is the present value of consumeras (t)’s after-tax life-time real wealth net of the expenditure on holding real money balances; Ψ ≡ μ/(1 + μ) is the price of mt; and Πt ≡ πt/(1 + πt). Hence, inflation distorts Ωt by raising the cost of capital for the young. Ωt is also distorted by the growth in the nominal money stock, as it affects the price of holding real money balances.

The nominal budget constraint of consumer(t) when old is

(10)[1+it+1(1τ)]ptst=pt+1et.

After deflating equation (10) by pt+1 and using equation (6), the real budget constraint of the old can be written as

(11)st[1+rt+1(1τ)]=et.

Equation (11) confirms the point made earlier that the real rate of return to savings is not directly affected by inflation, on account of the inflationary compensation provided to savers under the assumed form of the Fisher equation (6). Substituting equation (11) into equation (8), the life-time real budget constraint of consumer(t) takes the familiar form of

(12)Ωt=ct+et/[1+rt+1(1τ)].

Government budget constraints

Total nominal government outlay in period t comprises government consumption expenditure, while total nominal government receipts in the same period consists of income taxes paid by the currently young and the currently old, and newly printed nominal money stock. Hence, the nominal government budget constraint in per capita terms can be written as

(13)ptgt=τ(ptytitpt1kt)+τitpt1st1/(1+n)+ΨMt/Lt,

where gt is per capita real government consumption that is assumed to be neither productive nor valued by the consumer. Deflating equation (13) by pt and using equation (6), the government budget constraint as a share of output can be stated, after some rearranging, as

(14)g*=τ+Ψmt/yt,

where g*gt/yt < 1 is taken to be a policy variable.

Consumption and money demand functions

Consumer(t)’s life-time utility, ut, is represented by a strictly-quasiconcave, twice-differentiable, increasing real-valued function v:

(15)ut=v(ct,et).

Maximizing equation (15) with respect to ct, et, and mt, subject to the life-time budget constraint as given by equation (12) and taking kt, rt, rt+1 Πt, Ψ, and τ as given, yields the following familiar first-order condition for an interior maximum:

(16)vc=ve[1+rt+1(1τ)],

where the subscripts on ν denote partial derivatives. Together with equation (12), equation (16) yields consumer(t)’ consumption function when young as

(17)ct()=ct[Ωt,rt+1(1τ)].

Since mt does not directly enter the utility function, the consumer’s demand for real money balances is entirely governed by the usual profit-maximizing condition of a producer: mt would be held up to the point where its (after-tax) marginal product is equated with its price. From the definition of Ωt in identity (9), the first-order condition for profit maximization with respect to mt is

(18)Ψ=(1τ)(yt/mt),

which gives the implicit function for the demand for real balances.

Intertemporal equilibrium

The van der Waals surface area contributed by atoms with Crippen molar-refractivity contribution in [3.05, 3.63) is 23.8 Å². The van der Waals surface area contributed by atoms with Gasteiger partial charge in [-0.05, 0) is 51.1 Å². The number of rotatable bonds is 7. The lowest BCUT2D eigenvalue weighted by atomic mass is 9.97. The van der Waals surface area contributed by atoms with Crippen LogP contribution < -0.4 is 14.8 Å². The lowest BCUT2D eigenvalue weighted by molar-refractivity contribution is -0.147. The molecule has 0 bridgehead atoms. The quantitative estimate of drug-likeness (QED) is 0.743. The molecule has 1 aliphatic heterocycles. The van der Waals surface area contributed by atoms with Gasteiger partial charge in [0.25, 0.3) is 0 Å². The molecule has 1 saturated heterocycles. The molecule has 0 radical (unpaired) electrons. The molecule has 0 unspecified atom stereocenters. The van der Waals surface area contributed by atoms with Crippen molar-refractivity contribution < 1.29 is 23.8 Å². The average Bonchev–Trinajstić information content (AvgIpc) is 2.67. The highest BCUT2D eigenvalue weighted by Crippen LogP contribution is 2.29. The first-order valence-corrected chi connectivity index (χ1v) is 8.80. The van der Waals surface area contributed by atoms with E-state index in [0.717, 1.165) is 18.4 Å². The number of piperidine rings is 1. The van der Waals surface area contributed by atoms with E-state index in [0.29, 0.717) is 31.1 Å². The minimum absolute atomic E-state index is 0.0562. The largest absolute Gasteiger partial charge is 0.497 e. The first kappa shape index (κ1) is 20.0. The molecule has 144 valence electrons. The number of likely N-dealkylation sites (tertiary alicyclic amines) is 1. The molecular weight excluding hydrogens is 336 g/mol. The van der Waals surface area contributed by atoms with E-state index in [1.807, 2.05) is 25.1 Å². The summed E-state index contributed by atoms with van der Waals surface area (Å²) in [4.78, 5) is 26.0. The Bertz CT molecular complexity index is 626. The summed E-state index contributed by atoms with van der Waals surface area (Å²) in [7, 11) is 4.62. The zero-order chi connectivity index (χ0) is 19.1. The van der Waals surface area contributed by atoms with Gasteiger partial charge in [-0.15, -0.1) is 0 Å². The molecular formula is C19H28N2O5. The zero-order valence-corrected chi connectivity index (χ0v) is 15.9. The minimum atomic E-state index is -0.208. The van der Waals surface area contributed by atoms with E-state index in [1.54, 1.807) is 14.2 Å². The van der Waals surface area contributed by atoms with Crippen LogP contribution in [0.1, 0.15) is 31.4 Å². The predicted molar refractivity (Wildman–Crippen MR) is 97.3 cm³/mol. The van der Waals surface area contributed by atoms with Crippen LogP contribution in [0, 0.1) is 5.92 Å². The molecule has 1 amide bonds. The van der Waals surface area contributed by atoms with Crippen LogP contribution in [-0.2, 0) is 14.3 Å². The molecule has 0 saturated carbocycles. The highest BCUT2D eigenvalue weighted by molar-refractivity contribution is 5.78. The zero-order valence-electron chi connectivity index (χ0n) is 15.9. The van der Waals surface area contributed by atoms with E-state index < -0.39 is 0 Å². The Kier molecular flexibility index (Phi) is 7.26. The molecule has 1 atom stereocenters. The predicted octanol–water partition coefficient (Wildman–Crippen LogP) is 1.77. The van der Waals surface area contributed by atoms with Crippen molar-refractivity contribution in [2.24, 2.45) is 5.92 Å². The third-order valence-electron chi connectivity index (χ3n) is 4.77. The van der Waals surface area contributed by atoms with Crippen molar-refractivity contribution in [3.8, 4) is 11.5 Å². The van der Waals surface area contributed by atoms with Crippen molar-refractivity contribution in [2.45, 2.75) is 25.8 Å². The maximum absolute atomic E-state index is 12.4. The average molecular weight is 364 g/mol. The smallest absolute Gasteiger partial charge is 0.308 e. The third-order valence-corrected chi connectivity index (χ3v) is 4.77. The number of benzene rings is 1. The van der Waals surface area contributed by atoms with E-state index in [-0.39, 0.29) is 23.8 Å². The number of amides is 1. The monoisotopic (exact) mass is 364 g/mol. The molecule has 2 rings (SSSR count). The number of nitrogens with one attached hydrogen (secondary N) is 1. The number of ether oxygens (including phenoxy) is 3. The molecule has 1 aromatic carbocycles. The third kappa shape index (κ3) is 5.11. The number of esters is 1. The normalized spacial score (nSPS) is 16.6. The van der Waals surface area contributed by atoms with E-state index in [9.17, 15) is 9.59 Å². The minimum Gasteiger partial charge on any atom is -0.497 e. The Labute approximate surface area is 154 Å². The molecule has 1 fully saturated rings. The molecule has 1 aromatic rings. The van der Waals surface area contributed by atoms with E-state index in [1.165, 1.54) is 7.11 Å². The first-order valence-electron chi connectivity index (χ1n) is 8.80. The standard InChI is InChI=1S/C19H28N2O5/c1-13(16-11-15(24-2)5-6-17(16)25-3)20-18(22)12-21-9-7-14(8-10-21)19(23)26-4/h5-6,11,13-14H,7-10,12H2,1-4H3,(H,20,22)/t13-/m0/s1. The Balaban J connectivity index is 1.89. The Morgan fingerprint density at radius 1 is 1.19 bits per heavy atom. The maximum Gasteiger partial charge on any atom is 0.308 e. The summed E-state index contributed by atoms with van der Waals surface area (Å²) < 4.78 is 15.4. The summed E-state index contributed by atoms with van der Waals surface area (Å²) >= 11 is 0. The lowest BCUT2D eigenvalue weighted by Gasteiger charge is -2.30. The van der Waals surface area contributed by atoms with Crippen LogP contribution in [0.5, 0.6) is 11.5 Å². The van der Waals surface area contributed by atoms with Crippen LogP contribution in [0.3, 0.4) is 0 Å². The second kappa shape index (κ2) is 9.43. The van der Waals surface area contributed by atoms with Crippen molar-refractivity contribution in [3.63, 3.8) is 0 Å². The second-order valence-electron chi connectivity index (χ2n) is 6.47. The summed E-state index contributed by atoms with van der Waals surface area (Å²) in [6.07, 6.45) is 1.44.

The intertemporal equilibrium for the entire economy is established when the capital market is cleared in each period. By substituting the capital accumulation equation (3) and the consumption function (17) into the real budget constraint of the young (equation (8)), this equilibrium path is given by

(19)(1+n)kt+1=Ωtct().

Along this path, the government budget constraint (equation (14)) must, of course, also be satisfied to achieve a general equilibrium.

C. Steady State Analytics

The remaining analysis is focused on the steady state, in which all time-subscripted variables remain constant over time (except for the labor force and the nominal money stock, both of which grow at constant rates). The time subscript t can, therefore, be dropped without leading to confusion. As the ultimate objective of the analysis is to provide numerical estimates of the welfare cost of inflation, both the production function (1) and utility function (15) will now be assigned specific functional forms.

Specific production and consumption technologies

Assume that the production function (1) is of the Cobb-Douglas form:

(20)y=kαmβ,α>0,β>0,1>α+β>0.

It then follows that the real rate of return to capital can be written as

(21)r=αy/k,

and the implicit demand for real balances takes the form of

(22)m=(1τ)βy/Ψ,

which has an unitary income elasticity (as is common). Note that equation (22) also provides that, for a given k, the partial elasticity of money demand with respect to Ψ is 1/(β - 1) < 0, which has an absolute magnitude that varies directly with β.18

Let the utility function (15) be of the form

(23)u=θc11/σ+(1θ)e11/σ,σ>1,1>θ>0,=θlnc+(1θ)lne,σ=1,1>θ>0,

where σ is the intertemporal elasticity of substitution between current and future consumption. The sign restrictions on σ ensure that the interest elasticity of savings is nonnegative.19 With this specification of the utility function, the consumption function of the young is simply

(24)c()=Ω/(1+δρσ1),

where δ ≡ [(1 - θ)/θ]σ and ρ ≡ [1 + r·(1 - τ)].